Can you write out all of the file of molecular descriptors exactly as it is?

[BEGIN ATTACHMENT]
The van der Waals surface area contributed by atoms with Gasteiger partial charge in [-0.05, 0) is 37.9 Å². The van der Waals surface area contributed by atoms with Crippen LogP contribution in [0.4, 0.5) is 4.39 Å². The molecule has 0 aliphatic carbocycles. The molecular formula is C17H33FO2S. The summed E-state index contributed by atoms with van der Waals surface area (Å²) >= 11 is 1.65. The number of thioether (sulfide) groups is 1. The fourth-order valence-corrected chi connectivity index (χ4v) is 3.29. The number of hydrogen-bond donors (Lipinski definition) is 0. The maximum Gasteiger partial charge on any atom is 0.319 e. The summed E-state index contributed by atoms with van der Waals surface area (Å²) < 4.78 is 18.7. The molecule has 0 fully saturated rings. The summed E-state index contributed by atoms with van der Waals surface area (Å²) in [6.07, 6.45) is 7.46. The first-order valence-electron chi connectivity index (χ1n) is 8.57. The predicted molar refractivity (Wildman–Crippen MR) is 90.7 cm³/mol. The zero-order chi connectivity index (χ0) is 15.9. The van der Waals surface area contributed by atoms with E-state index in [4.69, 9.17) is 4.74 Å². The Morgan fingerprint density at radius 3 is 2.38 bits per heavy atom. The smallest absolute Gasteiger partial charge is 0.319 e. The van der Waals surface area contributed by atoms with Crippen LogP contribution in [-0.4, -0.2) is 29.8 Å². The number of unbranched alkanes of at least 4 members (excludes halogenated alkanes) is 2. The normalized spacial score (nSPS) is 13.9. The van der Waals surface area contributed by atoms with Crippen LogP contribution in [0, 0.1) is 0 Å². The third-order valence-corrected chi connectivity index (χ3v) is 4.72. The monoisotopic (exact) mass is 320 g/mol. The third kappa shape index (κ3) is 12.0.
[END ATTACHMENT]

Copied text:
The van der Waals surface area contributed by atoms with Gasteiger partial charge in [-0.05, 0) is 37.9 Å². The van der Waals surface area contributed by atoms with Crippen LogP contribution in [0.4, 0.5) is 4.39 Å². The molecule has 0 aliphatic carbocycles. The molecular formula is C17H33FO2S. The summed E-state index contributed by atoms with van der Waals surface area (Å²) >= 11 is 1.65. The number of thioether (sulfide) groups is 1. The fourth-order valence-corrected chi connectivity index (χ4v) is 3.29. The number of hydrogen-bond donors (Lipinski definition) is 0. The maximum Gasteiger partial charge on any atom is 0.319 e. The summed E-state index contributed by atoms with van der Waals surface area (Å²) < 4.78 is 18.7. The molecule has 0 fully saturated rings. The summed E-state index contributed by atoms with van der Waals surface area (Å²) in [6.07, 6.45) is 7.46. The first-order valence-electron chi connectivity index (χ1n) is 8.57. The predicted molar refractivity (Wildman–Crippen MR) is 90.7 cm³/mol. The zero-order chi connectivity index (χ0) is 15.9. The van der Waals surface area contributed by atoms with E-state index in [4.69, 9.17) is 4.74 Å². The Morgan fingerprint density at radius 3 is 2.38 bits per heavy atom. The smallest absolute Gasteiger partial charge is 0.319 e. The van der Waals surface area contributed by atoms with Crippen LogP contribution in [-0.4, -0.2) is 29.8 Å². The number of unbranched alkanes of at least 4 members (excludes halogenated alkanes) is 2. The normalized spacial score (nSPS) is 13.9. The van der Waals surface area contributed by atoms with Crippen LogP contribution in [0, 0.1) is 0 Å². The third-order valence-corrected chi connectivity index (χ3v) is 4.72. The monoisotopic (exact) mass is 320 g/mol. The third kappa shape index (κ3) is 12.0.